This is frustrating within Hearts of No Light, not because the songs are not good but precisely because they are. Take album closer “Innermost, Lowermost Abyss,” for instance: pound for pound, this is perhaps Schammach’s greatest composition, containing the brightness of rustic classical guitar, striking a perfect balance between high-brow art music and the earthiness of folk music, while church bells and choral elements swarm not like a black metal track but like orchestral music, under which a synthesized noise element conjures the requisite darkness and sense of coming collapse we expect of black metal. It’s a powerful and restrained close to a record that largely uses black metal as a primary basis for constructing something else, approaching a generalized progressive music ideal in the same way as Ihsahn, albeit with more of a consistent focus on the black metal elements.

Likewise, mid-album track “Rays Like Razors” would fit perfectly on Triangle, utilizing the same slow arpeggios of dissonant chords resolving to consonance at just the right time, tasteful deployment of mid-tempo tremolo picking, well-mixed drums enjoining like orchestral percussion rather than a thundering heavy metal salvo. The tracks on Hearts of No Light are intently balanced, restraining themselves in a way more befitting an orchestral conductor than a metal band. The result are songs that are measured and deliberate in their dynamic shifts, with not a single riff or passage feeling tacked on or improperly deployed. Songs like “Ego Sum Omega” and “Katabasis” are some of their best material, and venues such as Decibel including Hearts of No Light on their year-end list are not wrong in doing so. These songs are worth paying deference to.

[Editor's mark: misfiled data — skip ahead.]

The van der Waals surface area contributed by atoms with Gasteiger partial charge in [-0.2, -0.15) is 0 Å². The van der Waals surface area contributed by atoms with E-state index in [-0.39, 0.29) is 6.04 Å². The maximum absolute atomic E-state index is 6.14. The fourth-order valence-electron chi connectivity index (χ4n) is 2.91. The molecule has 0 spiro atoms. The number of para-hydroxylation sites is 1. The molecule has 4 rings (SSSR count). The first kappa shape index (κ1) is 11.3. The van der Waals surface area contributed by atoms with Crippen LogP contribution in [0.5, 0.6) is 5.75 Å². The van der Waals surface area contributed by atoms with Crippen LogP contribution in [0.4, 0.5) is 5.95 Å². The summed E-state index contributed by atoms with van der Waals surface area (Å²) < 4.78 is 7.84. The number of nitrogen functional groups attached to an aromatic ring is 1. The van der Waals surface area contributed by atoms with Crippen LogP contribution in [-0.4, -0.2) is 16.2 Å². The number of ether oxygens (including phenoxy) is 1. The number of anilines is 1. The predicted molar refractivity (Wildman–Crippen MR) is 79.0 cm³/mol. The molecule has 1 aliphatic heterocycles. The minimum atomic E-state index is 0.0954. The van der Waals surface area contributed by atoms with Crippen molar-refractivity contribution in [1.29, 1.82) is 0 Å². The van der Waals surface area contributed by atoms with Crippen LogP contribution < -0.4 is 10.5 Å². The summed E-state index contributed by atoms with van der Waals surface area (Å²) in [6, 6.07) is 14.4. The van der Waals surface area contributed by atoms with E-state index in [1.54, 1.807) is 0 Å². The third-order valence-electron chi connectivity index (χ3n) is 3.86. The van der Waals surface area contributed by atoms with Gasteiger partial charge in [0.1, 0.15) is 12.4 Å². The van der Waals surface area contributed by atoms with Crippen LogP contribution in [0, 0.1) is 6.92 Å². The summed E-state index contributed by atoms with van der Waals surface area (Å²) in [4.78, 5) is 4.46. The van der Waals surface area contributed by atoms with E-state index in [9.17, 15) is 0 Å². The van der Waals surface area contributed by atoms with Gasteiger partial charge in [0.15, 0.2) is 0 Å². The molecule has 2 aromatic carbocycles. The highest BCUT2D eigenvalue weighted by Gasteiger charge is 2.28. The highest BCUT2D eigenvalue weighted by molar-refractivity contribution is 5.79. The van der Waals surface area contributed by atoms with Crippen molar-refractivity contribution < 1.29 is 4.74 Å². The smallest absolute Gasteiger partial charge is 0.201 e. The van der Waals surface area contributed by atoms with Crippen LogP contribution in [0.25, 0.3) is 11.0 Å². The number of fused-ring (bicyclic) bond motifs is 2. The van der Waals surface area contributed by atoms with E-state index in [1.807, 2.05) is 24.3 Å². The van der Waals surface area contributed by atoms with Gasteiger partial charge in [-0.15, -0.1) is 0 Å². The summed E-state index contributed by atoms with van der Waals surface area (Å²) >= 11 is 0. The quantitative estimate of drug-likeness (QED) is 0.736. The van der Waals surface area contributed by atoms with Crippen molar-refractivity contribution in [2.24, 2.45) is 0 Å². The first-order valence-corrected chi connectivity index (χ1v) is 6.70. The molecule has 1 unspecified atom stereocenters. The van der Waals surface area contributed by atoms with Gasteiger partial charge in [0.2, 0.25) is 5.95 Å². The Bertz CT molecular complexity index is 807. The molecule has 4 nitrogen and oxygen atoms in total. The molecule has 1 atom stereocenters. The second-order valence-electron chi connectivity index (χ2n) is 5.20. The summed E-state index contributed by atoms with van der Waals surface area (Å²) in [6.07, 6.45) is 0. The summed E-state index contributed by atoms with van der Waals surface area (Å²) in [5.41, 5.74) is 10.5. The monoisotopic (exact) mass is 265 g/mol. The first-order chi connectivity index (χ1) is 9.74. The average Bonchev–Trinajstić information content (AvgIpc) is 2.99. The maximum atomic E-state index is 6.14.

It’s frustrating then that, despite the great quality of these tracks, it just feels that little bit more tiring to get through than their last full-length despite being 20 minutes shorter. Perhaps it’s because that previous record was divided into three 30-minute discs, a much more digestible unit for music of this kind, while Hearts of No Light is an unbroken 70-minute span. But it’s also the previously mentioned pacing issues of difference between tracks, where placing these songs side by side can induce, at its best, that sense of confluence and crescendo such that, by album’s end, you’re brought to an internal abyssal insight and experience. At its worst, though, things can be tiring here.

It’s ironic because, had this been their debut, or even had Triangle not existed, Hearts of No Light would comfortably be their best record and exceptionally easy to laud. And, to reiterate, the individual songs Hearts of No Light are absolutely worthy of that high credit. But in the context of their full body of work instead of a selective one, it is an ever-so-slightly worse record, one that produces more consistently great and full songs at the cost of the cohesion of the unbroken album experience. Granted, Schammasch’s “slightly weaker” is still stronger than a great deal of other bands, which often do black metal in general a disservice by erasing its deep roots in the avant-garde by reproducing the same sonic ideas and textures and forms over and over.

Hearts of No Light is a delight and worthy of praise; it just isn’t the best work this group has ever delivered.

Hearts of No Light released last Friday via Prosthetic Records.